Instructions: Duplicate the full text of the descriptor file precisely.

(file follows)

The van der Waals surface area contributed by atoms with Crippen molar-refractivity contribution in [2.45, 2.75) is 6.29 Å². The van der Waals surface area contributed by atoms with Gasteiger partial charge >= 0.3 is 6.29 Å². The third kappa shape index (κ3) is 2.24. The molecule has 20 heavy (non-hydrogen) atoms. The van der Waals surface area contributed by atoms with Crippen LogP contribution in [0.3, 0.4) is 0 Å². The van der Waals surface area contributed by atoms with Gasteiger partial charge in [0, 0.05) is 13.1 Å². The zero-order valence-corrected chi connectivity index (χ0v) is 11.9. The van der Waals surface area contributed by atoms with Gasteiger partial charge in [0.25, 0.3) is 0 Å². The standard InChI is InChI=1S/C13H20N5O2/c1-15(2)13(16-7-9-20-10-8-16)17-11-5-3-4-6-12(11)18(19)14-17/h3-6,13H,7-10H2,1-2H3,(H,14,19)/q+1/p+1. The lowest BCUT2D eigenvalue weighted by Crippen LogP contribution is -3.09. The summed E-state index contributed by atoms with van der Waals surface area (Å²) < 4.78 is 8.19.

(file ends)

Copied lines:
The van der Waals surface area contributed by atoms with Crippen molar-refractivity contribution in [2.45, 2.75) is 6.29 Å². The van der Waals surface area contributed by atoms with Gasteiger partial charge >= 0.3 is 6.29 Å². The third kappa shape index (κ3) is 2.24. The molecule has 20 heavy (non-hydrogen) atoms. The van der Waals surface area contributed by atoms with Crippen LogP contribution in [0.3, 0.4) is 0 Å². The van der Waals surface area contributed by atoms with Gasteiger partial charge in [0, 0.05) is 13.1 Å². The zero-order valence-corrected chi connectivity index (χ0v) is 11.9. The van der Waals surface area contributed by atoms with Gasteiger partial charge in [0.25, 0.3) is 0 Å². The standard InChI is InChI=1S/C13H20N5O2/c1-15(2)13(16-7-9-20-10-8-16)17-11-5-3-4-6-12(11)18(19)14-17/h3-6,13H,7-10H2,1-2H3,(H,14,19)/q+1/p+1. The lowest BCUT2D eigenvalue weighted by Crippen LogP contribution is -3.09. The summed E-state index contributed by atoms with van der Waals surface area (Å²) < 4.78 is 8.19.